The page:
Credit: Steve Reilly / pressconnects.com
Spring arrives this month, and with it, the spring selling season. In coastal New York, that means houses damaged by Sandy’s storm surge will be hitting the market in large numbers. And, like the surge itself, the wave is arriving early, reports the Long Island Business News (“Sandy-damaged homes hit market at bargain prices,” by Associated Press.
“New listings range from destroyed oceanfront properties being sold for the land, to flooded bayside homes untouched since the storm that must be gutted,” the paper reports. “Even the few undamaged homes in affected neighborhoods are listing at prices about 10 percent lower than they would have been pre-storm.”
Bank’s won’t touch a flood-affected home at this point, so most purchasers are investors with cash. And they’re asking tough questions about flood elevation requirements. Some transactions are low-ball deals involving ruined houses, or even bare lots where homes used to stand; but undamaged houses in the flood-stricken areas are also selling at a discount.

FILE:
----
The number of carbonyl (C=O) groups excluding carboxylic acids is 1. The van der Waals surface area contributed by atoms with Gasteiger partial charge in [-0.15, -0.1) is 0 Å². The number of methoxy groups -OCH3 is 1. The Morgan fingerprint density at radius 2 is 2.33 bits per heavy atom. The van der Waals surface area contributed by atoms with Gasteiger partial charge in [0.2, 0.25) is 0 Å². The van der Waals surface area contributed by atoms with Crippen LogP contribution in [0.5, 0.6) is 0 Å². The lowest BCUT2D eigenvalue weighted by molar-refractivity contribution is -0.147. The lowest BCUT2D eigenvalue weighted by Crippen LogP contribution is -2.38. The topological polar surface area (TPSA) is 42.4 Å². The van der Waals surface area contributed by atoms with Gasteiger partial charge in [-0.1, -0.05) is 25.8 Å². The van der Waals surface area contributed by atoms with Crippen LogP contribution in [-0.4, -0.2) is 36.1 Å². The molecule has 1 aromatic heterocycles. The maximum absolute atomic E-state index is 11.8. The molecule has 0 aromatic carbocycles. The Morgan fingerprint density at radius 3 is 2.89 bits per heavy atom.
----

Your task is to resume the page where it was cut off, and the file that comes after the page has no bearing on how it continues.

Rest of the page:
Newsday covers the story here (“Sandy victims selling ruined homes 'as is',” by Maura McDermott). “Experts worry that Sandy-damaged homes could -- at least temporarily -- drag down values of nearby properties and impede the still-anemic recovery of Long Island's housing market,” the paper notes.
And some are advising property owners to hold on and bide their time, if they possibly can. The impact of Federal aid is a big unknown for sellers, who may eventually be eligible for a government buyout at full pre-storm value — or at least for financial help with the cost of repairs and new elevation requirements.
And history teaches that a hurricane’s depressing effect on home values dissipates over time, according to the Newsday report. “The price impact of even a devastating storm tends to fade over time, say those who have studied earlier natural disasters,” the paper reports. “Such storms typically cause prices to fall by 10 percent, but that dip generally disappears within a few years, said Robert Simons, a professor of real estate and urban planning at Cleveland State University.”